DENY YOURSELF, TAKE UP YOUR CROSS AND FOLLOW ME.
This verse reverberates in the air as the pastor challenges us to move past the me-first culture we live in.
I’m 100% on board, and yet I still cringe;
Deny yourself is not the opposite of love yourself, though it may sound like it.
Deny yourself does not mean stop seeking to understand yourself.
Deny yourself does not mean…
Actually, what does it mean?
I’m sitting on the other end of what a life of “denying yourself” leads to: not having any self left to give away. It’s not a good place; not a place I would lead people to. In fact, the pastor in me wants to put up fences and signs; boundary lines marking out the danger zones to keep people away from where I have been. Denying yourself can be a poison.
But the words are there in black and white, and I can’t dismiss the Bible based on my experience; that’s not how good theology works.
What, then, does it mean to deny yourself?
How does it interact with my newfound lessons of self-care, reflection and rest?
Are they opposed, or is there a syncing that brings the two sides together?
The Denial Lifestyle
When I look below the surface, if I’m honest, I feel like we have a whole culture of denying oneself; only it’s not a healthy culture.
Deny your sadness; paste a smile on that face!
Deny you have problems in relationships; blame it on the circumstances.
Deny that deep longing to be loved; cover it up with a fangirl fetish or Pinterest-perfect life
Deny that broken place inside; dull the pain with medication or the party life.
Deny, deny, deny.
I think we can all agree, that’s not what Jesus meant.
Denial the Jesus way
So what does it mean to deny yourself?
The next part of the verse has the clue: take up your cross and follow me.
Then he said to them all: “Whoever wants to be my disciple must deny themselves and take up their cross daily and follow me. (Luke 9:23)
Jesus has said that elsewhere, too.
Often, in fact. And yes, there was always an element of leaving something behind: denying yourself.
To Peter & Andrew, they had to leave their nets behind. (Matthew 4:19-20)
Matthew left his tax collecting booth. (Matthew 9:9)
The rich man was asked to leave his riches behind to follow Jesus… but couldn’t. (Matthew 19:21-22)
One potential disciple was even asked to ditch his dad’s funeral to follow Jesus. (Matthew 8:22)
There is always something to leave behind.
I think the biggest clue to the kind of self-denial Jesus was talking about versus the various forms of denial we see all around us, is what comes after. When you deny yourself like Jesus asked, the result is always following Jesus.
What does that look like?
It looks like becoming more like Jesus.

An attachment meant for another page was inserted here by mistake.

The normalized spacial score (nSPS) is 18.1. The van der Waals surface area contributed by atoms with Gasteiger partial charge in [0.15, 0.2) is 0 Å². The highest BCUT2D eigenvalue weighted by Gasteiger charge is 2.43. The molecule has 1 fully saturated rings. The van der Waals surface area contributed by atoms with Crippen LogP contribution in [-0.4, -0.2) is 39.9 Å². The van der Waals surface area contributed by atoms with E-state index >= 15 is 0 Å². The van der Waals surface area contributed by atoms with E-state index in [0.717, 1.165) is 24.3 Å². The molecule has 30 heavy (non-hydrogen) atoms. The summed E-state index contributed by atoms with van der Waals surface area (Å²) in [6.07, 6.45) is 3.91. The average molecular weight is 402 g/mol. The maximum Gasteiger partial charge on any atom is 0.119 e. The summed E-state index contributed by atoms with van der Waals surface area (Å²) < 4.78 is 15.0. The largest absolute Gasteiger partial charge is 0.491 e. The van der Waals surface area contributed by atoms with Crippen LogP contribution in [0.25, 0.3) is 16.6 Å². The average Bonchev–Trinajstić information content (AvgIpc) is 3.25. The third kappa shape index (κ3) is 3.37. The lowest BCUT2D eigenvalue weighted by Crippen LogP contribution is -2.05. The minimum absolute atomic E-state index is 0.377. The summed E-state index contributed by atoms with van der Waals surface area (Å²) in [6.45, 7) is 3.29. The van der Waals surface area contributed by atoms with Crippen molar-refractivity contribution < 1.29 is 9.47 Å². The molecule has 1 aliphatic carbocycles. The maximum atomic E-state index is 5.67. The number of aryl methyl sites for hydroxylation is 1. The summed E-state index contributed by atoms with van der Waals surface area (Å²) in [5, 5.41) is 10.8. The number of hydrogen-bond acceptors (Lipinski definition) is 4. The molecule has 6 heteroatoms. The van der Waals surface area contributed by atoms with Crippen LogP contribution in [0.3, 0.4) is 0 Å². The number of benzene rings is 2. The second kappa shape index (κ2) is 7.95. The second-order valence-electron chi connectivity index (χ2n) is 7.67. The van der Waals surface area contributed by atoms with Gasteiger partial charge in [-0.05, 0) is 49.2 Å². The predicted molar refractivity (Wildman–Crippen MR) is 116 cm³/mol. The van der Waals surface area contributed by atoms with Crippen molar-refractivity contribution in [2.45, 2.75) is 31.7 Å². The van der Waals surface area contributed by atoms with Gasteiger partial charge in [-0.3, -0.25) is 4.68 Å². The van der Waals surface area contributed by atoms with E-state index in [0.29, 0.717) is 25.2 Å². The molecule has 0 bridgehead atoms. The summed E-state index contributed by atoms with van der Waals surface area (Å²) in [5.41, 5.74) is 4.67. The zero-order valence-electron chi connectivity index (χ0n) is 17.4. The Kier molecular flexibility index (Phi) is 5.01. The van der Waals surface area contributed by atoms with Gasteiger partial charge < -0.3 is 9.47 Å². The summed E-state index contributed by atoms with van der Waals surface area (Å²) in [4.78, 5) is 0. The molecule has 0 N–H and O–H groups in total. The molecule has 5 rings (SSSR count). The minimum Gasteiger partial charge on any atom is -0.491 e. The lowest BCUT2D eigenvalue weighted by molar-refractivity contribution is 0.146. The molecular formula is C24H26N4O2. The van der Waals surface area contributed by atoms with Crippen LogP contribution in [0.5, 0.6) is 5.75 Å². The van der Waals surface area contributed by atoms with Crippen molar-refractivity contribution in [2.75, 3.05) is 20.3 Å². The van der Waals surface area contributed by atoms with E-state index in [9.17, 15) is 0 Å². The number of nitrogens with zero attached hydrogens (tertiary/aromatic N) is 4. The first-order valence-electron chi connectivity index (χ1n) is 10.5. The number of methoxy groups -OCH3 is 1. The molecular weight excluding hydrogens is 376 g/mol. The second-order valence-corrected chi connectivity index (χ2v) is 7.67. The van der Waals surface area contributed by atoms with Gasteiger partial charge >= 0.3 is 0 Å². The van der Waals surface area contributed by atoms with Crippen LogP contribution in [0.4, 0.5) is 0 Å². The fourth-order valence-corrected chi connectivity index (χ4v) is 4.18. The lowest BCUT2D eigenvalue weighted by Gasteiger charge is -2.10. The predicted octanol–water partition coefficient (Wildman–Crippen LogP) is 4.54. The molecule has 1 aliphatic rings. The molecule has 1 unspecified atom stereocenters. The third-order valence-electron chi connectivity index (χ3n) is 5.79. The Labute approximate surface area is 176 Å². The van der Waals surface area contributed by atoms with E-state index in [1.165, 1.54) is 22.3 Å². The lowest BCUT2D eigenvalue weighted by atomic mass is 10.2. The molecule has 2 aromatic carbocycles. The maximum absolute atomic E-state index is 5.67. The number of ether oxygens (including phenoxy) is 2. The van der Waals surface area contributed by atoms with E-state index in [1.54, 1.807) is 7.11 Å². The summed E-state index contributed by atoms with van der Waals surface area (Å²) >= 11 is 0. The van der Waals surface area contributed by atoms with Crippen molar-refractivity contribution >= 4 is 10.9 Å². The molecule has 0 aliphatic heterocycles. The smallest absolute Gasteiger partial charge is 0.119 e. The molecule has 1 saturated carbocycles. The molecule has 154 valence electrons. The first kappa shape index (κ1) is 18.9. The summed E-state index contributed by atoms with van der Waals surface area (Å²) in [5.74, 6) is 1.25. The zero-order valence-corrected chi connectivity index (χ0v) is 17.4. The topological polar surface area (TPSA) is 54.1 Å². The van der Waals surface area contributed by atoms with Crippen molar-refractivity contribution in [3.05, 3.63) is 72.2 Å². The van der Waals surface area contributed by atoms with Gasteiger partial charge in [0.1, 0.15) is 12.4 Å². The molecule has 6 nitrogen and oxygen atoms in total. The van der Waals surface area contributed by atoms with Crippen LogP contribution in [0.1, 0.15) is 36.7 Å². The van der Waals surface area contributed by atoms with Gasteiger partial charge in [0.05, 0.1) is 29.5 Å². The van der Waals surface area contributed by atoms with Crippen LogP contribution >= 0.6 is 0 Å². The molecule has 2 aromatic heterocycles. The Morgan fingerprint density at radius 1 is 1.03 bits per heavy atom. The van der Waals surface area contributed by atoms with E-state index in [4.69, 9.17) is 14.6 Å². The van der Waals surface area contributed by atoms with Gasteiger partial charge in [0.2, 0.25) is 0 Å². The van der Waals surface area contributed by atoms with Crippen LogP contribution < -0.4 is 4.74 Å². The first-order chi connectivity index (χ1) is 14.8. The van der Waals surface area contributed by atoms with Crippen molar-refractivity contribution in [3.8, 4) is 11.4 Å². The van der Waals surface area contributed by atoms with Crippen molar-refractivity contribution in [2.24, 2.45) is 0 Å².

Are you loving people better? Are you more peace-filled than yesterday? Is grace getting easier to extend – to yourself and others?
In my case, my self-denial was leading to stress, panic, less grace, more hard edges.
In fact, when I stopped “denying” myself and started attending to myself, I re-discovered gentleness, kindness, peace and fruits of the spirit.
I sure looked good before, but the self-denial I was engaging in was not God honouring.
And I suspect many of those whom we regard as good at “denying themselves” may not be doing quite what Jesus had in mind.
You deny yourself in order to follow Him.
He’s not promising a bed of roses – hence the take up your cross piece.
But nor is he interested in making self-denial a race to be won, an award to achieve or a destination to reach. The destination is Jesus. Follow Him. Along the way, there are distractions and temptations that will arise, and to those He reminds us: deny yourself. But the point isn’t to put yourself last – the point is to put Jesus first. When He’s in focus, the rest comes into focus, too.
I wish I had more words to explain this. I’m not arguing with Scripture, I just know how this statement has lead me off-track way too often, and I suspect I’m not the only one.
What self-denial is not
How do I explain it? I know one way: in my old worldview, to rest meant to let others down. Resting meant putting myself first – the polar opposite of what Christianity teaches. But I had it wrong. With Jesus in the forefront, it meant putting Him first and that’s where my healing began.
I am in a season of rest and guess what? It’s making me a better Jesus-follower. Yet I hear “deny yourself” and the first thing that comes to mind is guilt for the money & time I now spend at the local gym, or the hour I take DAILY to have a cup of tea by myself, journal and read Scripture. That’s a lot of time & money I use that take away from our family’s resources to look after myself. It feels selfish. I feel like I should “deny myself” and get back to work. But that is NOT what the Bible is saying. Does that make sense?
And the only filter I know of to discern the difference between godly self-denial and, well, stupid self-denial – the kind that leads to destruction – is to hold tightly to part two: follow Jesus. I am convinced my self-care routine, despite the money and time investment, is making me a better Jesus-follower. But I did give up my Starbucks coffee dates with friends (don’t worry. We still get together. Only now we drink Mountain & Main tea at my house or go for walks instead!) That’s a self-denial that is leading to godliness. I will have many opportunities to deny myself, but I want to use the filter: and then what? And then am I serving someone else? Or am I following Christ? (They’re not always the same). Because when I give something up to follow Jesus, there’s good fruit. But too many of us are giving up good gifts to follow culture, or a person, or an ideal that isn’t bringing us more in line with Jesus.
So when you hear the verse “DENY YOURSELF, take up your cross and follow me” I wonder what goes through your mind? Can I encourage you to step back for a bit of perspective, and put the emphasis on those last two words? FOLLOW ME. Because that’s always the goal.